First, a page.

Very recently we have seen news items and photos flashed on front pages of newspapers that two deputy commissioners with their staff members are helping farmers in harvesting. In one of the cases, an elderly lady was being helped when she had no one to do the work with her fully ripened crop; a modest yield of paddy was threatened with ruin if not taken off the field immediately. It was a good gesture from the officialdom that they came to assist those in need of service it was their duty to render. In a third case, students of a public university got involved. Still in another, very young family members, who normally do not go to the field now-a-days, came to do the work with the elders. In one case the deputy commissioner purchased paddy directly from the grower. The news that attracted everybody is the involvement of national cricket team's captain Mashrafee Murtaza, also a member of the National Parliament, who advised the deputy commissioner of Narail, which is his own district, to start buying paddy directly from the farmers. All these made news because these were not a normal practice with the country's agriculture, its harvesting and marketing. Why these were done then? A simple answer is that there are certain things in our agriculture that need immediate recognition and serious attention not only for a normal state of affairs to return but also to fine-tune to the changing agricultural landscape.
While one of the problems focussed here is shortage of agricultural labour, the other is the behaviour of the market that keeps prices of produces down due to various factors including presence of the middleman, higher yield and less consumption of the staple food because of a rise in income and purchasing power, no to the mention diversity in the food basket. But the intention of ensuring better price for the producer through direct buying may not be the sole way forward. It may not correct what has been termed `baffling paddy price' by one of the columnists in this paper. However, both tasks of helping the farmers in harvesting and direct buying from them will be a difficult task in the sixty-eight thousand or so villages. There are about 7.8 million hectares of arable land and over 35 million economically active people in agriculture including direct tillers, irrigation-helpers and fertiliser traders, workers in rice mills, much-maligned middlemen and the sellers at the consumer's end. In fact as the population growth rate dwindles every year and the economy diversifies less and less hands are available in the fields for cultivation and at the time of harvesting. Long-term direct buying through field administration and agriculture department bureaucracy will have to move hand in hand with the on-going process of agricultural mechanisation. Modernisation of farming can be a powerful tool for better and rewarding crop management overall.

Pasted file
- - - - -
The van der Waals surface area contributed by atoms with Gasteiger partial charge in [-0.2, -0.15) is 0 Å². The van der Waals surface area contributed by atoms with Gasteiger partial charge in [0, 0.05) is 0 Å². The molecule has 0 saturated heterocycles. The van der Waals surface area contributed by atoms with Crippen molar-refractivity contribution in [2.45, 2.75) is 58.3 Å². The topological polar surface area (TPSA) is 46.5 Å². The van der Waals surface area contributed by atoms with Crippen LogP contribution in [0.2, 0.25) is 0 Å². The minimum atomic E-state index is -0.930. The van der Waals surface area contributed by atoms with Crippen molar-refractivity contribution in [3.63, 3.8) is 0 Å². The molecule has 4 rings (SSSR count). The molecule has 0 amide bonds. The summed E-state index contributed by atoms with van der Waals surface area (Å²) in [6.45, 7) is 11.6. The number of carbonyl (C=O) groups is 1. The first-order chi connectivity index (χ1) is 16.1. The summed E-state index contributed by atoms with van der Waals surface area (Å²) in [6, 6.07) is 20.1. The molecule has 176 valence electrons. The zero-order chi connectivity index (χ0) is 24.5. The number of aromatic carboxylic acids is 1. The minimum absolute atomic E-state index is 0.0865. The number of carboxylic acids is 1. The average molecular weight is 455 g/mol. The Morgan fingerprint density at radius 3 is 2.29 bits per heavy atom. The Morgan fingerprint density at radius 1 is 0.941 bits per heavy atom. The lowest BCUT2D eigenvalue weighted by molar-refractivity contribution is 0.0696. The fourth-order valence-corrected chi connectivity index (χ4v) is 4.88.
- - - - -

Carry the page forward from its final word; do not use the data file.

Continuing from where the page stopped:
In a long-term scenario, the working of the normal market mechanism cannot be replaced. The government can only take recourse to occasional price-control measures, by restricting import, or if there be an over-supply because of bumper crop, selling a part abroad. Even subsidising agriculture on a higher degree can be an affordable alternative. For the other issue of crop-cutting and husking, the way open is complete mechanisation The machines involved may be procured regionally as is being done already. The farmers will not sit idle if a way is found out whereby machines and implements will move from one area to another for optimum use. For its greater success, private cooperative farming may be pushed and helped to grow to its full potential.